Tucked away behind a hardware store and in between several Storm Lake, Iowa, housing developments, sits a freshly planted 4.5-acre garden project organized by “The Bridge of Storm Lake,” a non-profit organization that serves growing immigrant communities.
Supported in part through a $2,500 outreach grant from USDA’s Natural Resources Conservation Service (NRCS), The Bridge Garden Training Project brings together many community businesses, organizations and individuals. The land is on loan to the project from a local church and the hardware store.
The Bridge hopes neighborhood residents, working alongside experienced volunteers, will learn skills to apply in other community or home-based gardens. “We plan to train those in the neighborhood to care for a garden, harvest it and then prepare the produce,” said Jill Engelmann, the organization’s volunteer coordinator.
The large garden plot includes dozens of rows of vegetables including peas, beans, radishes, sweet corn, three types of lettuce, chives, white onions, yellow onion, carrots, squash, tomatoes and peppers.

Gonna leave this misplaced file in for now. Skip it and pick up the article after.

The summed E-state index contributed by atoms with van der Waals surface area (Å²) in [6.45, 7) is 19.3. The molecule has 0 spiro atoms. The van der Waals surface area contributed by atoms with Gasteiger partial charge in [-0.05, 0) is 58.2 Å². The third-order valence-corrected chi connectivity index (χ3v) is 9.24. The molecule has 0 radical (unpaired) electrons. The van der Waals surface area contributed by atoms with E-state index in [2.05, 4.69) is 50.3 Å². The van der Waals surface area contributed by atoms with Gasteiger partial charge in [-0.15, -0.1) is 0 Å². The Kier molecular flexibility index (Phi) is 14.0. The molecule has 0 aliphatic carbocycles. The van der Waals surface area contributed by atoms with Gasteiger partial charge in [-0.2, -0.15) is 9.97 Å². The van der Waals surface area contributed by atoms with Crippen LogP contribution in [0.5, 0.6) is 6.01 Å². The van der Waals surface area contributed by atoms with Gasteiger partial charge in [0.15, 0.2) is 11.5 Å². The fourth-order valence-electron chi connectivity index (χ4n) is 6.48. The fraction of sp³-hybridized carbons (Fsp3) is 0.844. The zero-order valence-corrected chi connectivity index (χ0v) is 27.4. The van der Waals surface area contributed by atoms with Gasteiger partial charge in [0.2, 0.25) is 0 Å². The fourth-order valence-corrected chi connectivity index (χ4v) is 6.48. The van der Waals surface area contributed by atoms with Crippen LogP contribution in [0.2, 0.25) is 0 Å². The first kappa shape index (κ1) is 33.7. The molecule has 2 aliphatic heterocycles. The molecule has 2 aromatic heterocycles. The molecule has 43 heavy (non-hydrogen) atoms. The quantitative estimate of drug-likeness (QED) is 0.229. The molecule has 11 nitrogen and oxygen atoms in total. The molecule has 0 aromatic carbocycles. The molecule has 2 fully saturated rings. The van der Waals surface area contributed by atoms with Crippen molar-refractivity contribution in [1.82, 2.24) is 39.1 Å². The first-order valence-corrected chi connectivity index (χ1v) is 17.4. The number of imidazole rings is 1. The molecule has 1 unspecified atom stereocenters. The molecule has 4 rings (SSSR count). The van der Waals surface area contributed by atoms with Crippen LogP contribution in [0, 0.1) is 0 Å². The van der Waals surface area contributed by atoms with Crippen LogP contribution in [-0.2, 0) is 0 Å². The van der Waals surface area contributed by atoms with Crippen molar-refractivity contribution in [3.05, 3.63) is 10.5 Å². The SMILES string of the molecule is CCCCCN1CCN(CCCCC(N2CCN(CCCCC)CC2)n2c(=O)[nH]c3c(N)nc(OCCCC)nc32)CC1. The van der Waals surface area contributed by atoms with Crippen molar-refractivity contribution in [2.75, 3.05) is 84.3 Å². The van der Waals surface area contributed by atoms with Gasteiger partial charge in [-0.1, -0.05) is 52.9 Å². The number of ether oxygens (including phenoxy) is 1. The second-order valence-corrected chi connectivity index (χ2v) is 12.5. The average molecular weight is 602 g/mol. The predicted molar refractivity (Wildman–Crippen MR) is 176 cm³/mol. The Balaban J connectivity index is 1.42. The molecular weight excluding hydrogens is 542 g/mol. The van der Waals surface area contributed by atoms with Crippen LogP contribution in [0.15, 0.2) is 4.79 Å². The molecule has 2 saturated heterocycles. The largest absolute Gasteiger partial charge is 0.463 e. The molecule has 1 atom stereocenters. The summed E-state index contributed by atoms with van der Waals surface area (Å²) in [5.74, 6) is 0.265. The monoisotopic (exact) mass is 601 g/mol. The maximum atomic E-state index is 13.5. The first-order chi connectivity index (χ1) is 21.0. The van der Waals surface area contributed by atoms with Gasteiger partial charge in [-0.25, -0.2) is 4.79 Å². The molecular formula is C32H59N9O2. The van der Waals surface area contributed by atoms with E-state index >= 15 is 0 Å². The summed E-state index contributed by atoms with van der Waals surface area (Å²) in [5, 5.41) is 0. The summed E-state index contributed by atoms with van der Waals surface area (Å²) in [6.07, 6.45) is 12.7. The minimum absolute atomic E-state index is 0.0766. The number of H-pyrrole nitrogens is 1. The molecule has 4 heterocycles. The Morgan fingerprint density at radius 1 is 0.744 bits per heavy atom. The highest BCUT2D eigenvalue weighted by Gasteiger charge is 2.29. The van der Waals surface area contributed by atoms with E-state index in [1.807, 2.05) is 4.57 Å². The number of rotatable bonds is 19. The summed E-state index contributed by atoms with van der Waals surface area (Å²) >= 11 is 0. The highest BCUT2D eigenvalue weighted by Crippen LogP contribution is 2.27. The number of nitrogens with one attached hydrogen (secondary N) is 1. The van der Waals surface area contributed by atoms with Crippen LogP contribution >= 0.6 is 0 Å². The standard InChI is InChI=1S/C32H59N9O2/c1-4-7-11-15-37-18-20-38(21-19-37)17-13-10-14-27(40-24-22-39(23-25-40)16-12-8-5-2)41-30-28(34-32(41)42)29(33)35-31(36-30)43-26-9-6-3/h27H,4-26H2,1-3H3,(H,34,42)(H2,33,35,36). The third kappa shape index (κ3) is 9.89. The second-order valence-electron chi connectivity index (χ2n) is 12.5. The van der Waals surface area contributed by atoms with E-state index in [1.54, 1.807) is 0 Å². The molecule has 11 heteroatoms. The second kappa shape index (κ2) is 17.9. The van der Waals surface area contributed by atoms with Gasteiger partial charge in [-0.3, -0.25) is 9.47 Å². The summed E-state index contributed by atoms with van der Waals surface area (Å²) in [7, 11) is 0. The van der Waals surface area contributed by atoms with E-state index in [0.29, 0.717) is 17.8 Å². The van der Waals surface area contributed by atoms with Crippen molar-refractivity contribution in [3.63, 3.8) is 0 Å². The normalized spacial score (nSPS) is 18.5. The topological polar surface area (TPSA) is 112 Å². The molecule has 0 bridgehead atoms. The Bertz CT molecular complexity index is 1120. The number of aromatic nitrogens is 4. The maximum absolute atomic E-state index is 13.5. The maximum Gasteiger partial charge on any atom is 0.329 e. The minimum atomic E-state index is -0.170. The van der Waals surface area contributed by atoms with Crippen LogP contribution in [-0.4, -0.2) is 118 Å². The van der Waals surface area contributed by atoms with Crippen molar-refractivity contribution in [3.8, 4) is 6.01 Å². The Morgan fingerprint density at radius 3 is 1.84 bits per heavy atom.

Volunteers from the local Buena Vista University and fourth-graders from Storm Lake Elementary planted the seeds. The harvested vegetables will be distributed to the volunteers and through The Bridge’s weekly food distribution to local immigrant families in need.
“We aren’t sure how much food we will have, but we’ve also discussed taking some to the local farmer’s market,” said Englemann.
In addition to providing locally grown, healthy food and food production education, the garden boasts a corn maze and pumpkin patch as entertainment at the fall festival.
“For 80 years, NRCS has taught the importance of soil and connecting food to this important resource,” said Renae Nicholson – NRCS Hispanic Emphasis Program Manager who coordinated the USDA grant for the garden project. “NRCS is proud to support the Hispanic and refugee communities and volunteers involved as we work together to be good stewards of the land.”